State parliament votes to make sex work legal and safe

Fraser Barton |

Janelle Fawkes from Scarlet Alliance said it has been a long road for sex worker reforms.
Janelle Fawkes from Scarlet Alliance said it has been a long road for sex worker reforms.

Queensland has become the fourth jurisdiction in Australia to decriminalise sex work.

A bill to protect sex workers from unfair discrimination and decriminalise the industry passed the state parliament on Thursday.

The reforms will repeal criminal offences applying specifically to sex workers, create new offences to protect children and specifically prohibit a person being coerced to perform sex work.

Queensland joins Victoria, the Northern Territory and NSW in having decriminalised sex work.

In the ACT, some forms of sex work are legal, but laws mandate condom use and criminalise street-based sex work and co-operative working arrangements.

Yvette D'Ath
Attorney-General Yvette D’Ath said the laws ensure sex workers can be safe at work. (Darren England/AAP PHOTOS)

The Queensland amendment bill passed with support from the Greens and independent member Sandy Bolton.

The Liberal National Party, Katter’s Australia Party and the sole member for Pauline Hanson’s One Nation opposed the bill.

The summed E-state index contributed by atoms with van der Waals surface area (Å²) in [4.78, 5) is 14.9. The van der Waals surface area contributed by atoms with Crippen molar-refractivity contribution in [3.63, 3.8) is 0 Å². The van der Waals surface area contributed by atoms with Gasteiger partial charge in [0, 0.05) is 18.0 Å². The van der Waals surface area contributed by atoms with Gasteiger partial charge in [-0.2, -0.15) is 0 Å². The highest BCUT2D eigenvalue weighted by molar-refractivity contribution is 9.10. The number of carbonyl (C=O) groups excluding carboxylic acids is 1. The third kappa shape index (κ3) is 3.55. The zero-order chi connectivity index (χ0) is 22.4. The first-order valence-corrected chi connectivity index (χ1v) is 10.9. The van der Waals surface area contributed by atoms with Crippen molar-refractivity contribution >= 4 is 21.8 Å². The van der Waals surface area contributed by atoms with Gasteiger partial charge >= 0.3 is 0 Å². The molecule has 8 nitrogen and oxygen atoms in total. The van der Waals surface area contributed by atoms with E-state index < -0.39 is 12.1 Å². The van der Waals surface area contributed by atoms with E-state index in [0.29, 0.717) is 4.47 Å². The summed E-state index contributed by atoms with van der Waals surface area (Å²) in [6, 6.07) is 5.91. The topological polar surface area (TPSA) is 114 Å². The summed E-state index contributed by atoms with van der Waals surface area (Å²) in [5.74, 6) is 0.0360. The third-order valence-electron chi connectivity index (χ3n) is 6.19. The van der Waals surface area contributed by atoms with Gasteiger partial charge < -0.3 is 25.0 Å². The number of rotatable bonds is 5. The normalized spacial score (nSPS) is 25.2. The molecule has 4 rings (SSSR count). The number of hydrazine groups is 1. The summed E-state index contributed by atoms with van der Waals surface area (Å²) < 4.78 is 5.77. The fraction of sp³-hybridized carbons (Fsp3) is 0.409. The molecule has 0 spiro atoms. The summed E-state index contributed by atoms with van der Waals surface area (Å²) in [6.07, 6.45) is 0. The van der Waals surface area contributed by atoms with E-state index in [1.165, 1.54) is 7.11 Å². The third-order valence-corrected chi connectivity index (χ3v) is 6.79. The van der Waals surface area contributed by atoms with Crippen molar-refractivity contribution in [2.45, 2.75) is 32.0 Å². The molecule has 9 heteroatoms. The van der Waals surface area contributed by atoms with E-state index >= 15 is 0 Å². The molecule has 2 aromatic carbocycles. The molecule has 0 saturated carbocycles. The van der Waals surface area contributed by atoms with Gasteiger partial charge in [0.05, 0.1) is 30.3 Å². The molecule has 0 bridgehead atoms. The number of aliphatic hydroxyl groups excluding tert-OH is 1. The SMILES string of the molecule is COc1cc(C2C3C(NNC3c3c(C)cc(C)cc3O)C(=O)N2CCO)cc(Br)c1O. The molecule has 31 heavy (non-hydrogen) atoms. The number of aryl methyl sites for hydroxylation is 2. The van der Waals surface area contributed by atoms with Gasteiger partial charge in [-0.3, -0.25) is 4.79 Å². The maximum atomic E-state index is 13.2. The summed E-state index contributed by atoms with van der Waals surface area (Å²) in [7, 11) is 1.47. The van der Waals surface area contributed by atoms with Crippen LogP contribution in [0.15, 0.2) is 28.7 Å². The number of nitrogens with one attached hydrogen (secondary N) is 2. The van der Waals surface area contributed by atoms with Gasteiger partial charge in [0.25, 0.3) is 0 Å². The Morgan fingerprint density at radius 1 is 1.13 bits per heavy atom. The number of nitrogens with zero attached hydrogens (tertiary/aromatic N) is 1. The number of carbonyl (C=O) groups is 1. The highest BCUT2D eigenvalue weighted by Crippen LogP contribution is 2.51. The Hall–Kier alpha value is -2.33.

Attorney-General Yvette D’Ath said the laws ensure sex workers have access to the same human rights and workplace health and safety protections as other Queenslanders.

“Sex workers should not have to choose between operating legally with safety risks and operating safely with legal risks – they will now be able to operate both safely and legally,” said Ms D’Ath.

A review by the Queensland Law Reform Commission in April 2023 made 47 recommendations to decriminalise sex work.

The QLRC review sought evidence-based research and feedback from consultation with the public and stakeholders. 

The state has 20 licensed brothels and most sex work occurs outside the regulated or licensed sector.

Queensland has two legal forms of regulated sex work: services provided in a licensed brothel and those provided by sole operators in-house or as out-calls.

Any other form of sex work has been illegal including services provided by escort agencies, unlicensed brothels, massage parlours, street work and two or more sex workers operating from a single premises.

Janelle Fawkes from Scarlet Alliance said it had been a long road for sex worker reforms and a shift to basic worker rights in Queensland.

She said it will change access to justice and by removing criminal penalties, sex workers will have fewer barriers to reporting crime.

“I (hope) for other workers… that they won’t experience the same levels of discrimination, vilification and police harassment that many of us have experienced,” she told reporters.

“But mainly criminalisation, because that has such a broad overarching impact on all of our lives.”

In South Australia, which has some of the nation’s strictest laws on sex work, the upper house voted 10-9 on Wednesday to reject proposed reforms which would have made it an offence to pay for sex.